The truth is, everyone’s voice-over journey has its rainy days. It may even rain every day and (blub, blug, glug) you may sometimes (gurgle, blurble) feel like you are drowning. Please excuse me while I cough up a gallon of liquid.

*Pause for muffled off-screen sounds of coughing, gagging, and vomited water gushing into a sustained splashing on the floor*

Ahem. Sorry about that. Take it from me, if you try really hard you can expel that metaphorical water from your lungs and you won’t die. Further, the metaphorical sun will come out again and a little curly headed girl may even sing you on your way down the road. Time to wring your clothes out and get back out there to get your money’s worth from the rest of the day!

Lesson #3: When all else fails, abandon the trams

Okay, I will admit I don’t love this particular lesson from Disney. You see, despite their size and financial resources, the theme parks are dealing with the effects of COVID. They aren’t generating the amount of revenue it takes to provide all of their customary services and there are problems with hiring enough employees to do all of the necessary jobs. Disney’s response has been to trim some of their less-than-essential services. Part of this has been to abandon their trams. If you don’t know, the parking lots at a Disney theme park are roughly the size of most European countries. Normally you are treated to a nice covered tram ride to the park entrance so you don’t die from heat or exhaustion before having the opportunity to bankrupt yourself inside the park. This is especially nice since, well… please refer to the previous section concerning Florida weather.

Instead, right now the nice little trams sit unused in remote corners of the parking lots snickering and laughing at us as we trudge toward the park entrance quivering like a mirage far off in the distance with unbearable heat from above and multiplied heat reflecting from the asphalt below that threatens to melt us in our tracks. Here’s a tip. Take extra pairs of shoes to replace the ones that melt during the parking lot march of death. One other thing I learned: human physiology has the unique ability to produce multiple hundreds of pounds of sweat, so much sweat in fact that I swear I was leaving a slug-like slime trail behind me on the way to the entrance, but without losing a single pound of personal weight. How freakishly unfair is that?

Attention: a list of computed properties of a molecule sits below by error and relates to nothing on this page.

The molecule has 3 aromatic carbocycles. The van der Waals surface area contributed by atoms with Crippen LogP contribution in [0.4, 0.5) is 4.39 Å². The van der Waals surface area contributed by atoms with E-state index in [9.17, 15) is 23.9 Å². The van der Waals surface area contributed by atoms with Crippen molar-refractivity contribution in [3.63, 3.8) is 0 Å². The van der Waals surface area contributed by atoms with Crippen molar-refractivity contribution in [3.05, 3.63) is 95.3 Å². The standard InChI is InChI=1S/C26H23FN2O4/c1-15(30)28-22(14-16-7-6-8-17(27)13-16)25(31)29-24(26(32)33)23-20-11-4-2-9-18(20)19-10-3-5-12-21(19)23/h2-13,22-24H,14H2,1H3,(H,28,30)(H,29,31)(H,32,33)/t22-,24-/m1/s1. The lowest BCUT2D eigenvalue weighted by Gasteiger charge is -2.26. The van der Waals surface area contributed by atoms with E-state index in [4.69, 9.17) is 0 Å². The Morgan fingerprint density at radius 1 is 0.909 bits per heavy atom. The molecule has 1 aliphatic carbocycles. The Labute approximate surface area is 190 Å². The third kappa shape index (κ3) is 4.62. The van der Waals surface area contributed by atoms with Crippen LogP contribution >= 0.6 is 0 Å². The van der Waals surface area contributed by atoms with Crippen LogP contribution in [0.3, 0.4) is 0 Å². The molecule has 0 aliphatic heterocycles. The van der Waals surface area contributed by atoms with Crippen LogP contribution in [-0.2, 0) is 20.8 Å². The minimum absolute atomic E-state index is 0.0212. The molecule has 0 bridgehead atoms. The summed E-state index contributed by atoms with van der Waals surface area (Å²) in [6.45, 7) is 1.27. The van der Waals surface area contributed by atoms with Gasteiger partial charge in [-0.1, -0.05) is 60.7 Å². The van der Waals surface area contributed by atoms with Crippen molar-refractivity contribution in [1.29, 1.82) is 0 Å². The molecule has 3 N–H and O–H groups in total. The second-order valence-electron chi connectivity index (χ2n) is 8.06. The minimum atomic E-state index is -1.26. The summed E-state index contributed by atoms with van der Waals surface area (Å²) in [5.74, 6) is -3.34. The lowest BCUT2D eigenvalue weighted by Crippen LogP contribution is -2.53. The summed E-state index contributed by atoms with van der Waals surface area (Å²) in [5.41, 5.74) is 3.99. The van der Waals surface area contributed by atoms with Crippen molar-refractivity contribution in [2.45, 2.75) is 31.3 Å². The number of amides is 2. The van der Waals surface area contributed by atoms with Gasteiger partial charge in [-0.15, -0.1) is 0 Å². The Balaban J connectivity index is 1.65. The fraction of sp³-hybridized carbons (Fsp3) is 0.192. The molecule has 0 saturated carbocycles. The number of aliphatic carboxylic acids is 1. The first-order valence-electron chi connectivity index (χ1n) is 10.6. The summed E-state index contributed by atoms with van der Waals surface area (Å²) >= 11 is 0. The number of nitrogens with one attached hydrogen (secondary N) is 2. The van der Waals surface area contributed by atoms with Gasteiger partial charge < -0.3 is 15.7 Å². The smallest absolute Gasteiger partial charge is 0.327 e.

The lesson here is to adapt as needed. If an item of idea isn’t working for you, leave it behind. I know that if Disney has to adapt to changing circumstances, so will I. The use of my time and other resources needs to be flexible. Like Disney, I always make the necessary changes without compromising my core values and services.

Lesson #4: Disney never quits

Literally. After the firework displays end and the crowds have gone home, previously unseen workers flood like an army of cockroaches from hidden cracks in the walls to invade the parks where they work all night. Every night. Cleaning, replacing, restocking, inspecting, repairing, painting, updating… you get the picture.

My step-daughter lives near Orlando and is a part of Disney’s decorating team. Many of her shifts start before the parks close and go past opening the next day. All so the public never has to see the transformation. All they experience is the magic. One day it is all pumpkins, Maleficent and Cruella. The next day it is Christmas trees, candy canes and Mickey and Minnie dressed in red and green velvet.

Given, in our day-to-day lives it isn’t a good idea to try to never stop. We need sleep, for instance (unless you are J. Michael Collins). We need to periodically check out of our business pursuits to reset, gain a new perspective and assess whether we still have a family. We need to pause. Not quit. Within reason, work the hours you need to work. Make the necessary sacrifices. When you get knocked down, get back up. Don’t quit.

Lesson #5: Success is in the details